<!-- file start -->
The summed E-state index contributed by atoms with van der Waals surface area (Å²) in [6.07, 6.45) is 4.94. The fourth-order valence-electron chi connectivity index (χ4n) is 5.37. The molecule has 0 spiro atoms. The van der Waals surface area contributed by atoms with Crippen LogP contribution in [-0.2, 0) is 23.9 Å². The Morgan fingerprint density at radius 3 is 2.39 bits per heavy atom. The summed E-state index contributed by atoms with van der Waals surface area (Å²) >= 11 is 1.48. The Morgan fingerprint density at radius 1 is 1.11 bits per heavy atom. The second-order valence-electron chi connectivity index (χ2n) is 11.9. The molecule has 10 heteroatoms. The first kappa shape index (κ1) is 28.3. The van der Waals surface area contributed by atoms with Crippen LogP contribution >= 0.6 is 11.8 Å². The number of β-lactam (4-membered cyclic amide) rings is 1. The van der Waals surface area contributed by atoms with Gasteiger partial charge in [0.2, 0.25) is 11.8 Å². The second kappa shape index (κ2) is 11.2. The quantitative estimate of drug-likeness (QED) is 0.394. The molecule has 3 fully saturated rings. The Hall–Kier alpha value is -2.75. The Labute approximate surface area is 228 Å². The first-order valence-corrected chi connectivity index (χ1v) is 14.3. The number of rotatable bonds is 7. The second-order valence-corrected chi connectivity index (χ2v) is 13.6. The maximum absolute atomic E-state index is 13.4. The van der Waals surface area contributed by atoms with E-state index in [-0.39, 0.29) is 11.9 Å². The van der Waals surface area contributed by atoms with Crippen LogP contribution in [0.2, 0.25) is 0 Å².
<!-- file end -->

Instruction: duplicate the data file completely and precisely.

The summed E-state index contributed by atoms with van der Waals surface area (Å²) in [6.07, 6.45) is 4.94. The fourth-order valence-electron chi connectivity index (χ4n) is 5.37. The molecule has 0 spiro atoms. The van der Waals surface area contributed by atoms with Crippen LogP contribution in [-0.2, 0) is 23.9 Å². The Morgan fingerprint density at radius 3 is 2.39 bits per heavy atom. The summed E-state index contributed by atoms with van der Waals surface area (Å²) >= 11 is 1.48. The Morgan fingerprint density at radius 1 is 1.11 bits per heavy atom. The second-order valence-electron chi connectivity index (χ2n) is 11.9. The molecule has 10 heteroatoms. The first kappa shape index (κ1) is 28.3. The van der Waals surface area contributed by atoms with Crippen LogP contribution >= 0.6 is 11.8 Å². The number of β-lactam (4-membered cyclic amide) rings is 1. The van der Waals surface area contributed by atoms with Gasteiger partial charge in [0.2, 0.25) is 11.8 Å². The second kappa shape index (κ2) is 11.2. The quantitative estimate of drug-likeness (QED) is 0.394. The molecule has 3 fully saturated rings. The Hall–Kier alpha value is -2.75. The Labute approximate surface area is 228 Å². The first-order valence-corrected chi connectivity index (χ1v) is 14.3. The number of rotatable bonds is 7. The second-order valence-corrected chi connectivity index (χ2v) is 13.6. The maximum absolute atomic E-state index is 13.4. The van der Waals surface area contributed by atoms with E-state index in [-0.39, 0.29) is 11.9 Å². The van der Waals surface area contributed by atoms with Crippen LogP contribution in [0.2, 0.25) is 0 Å².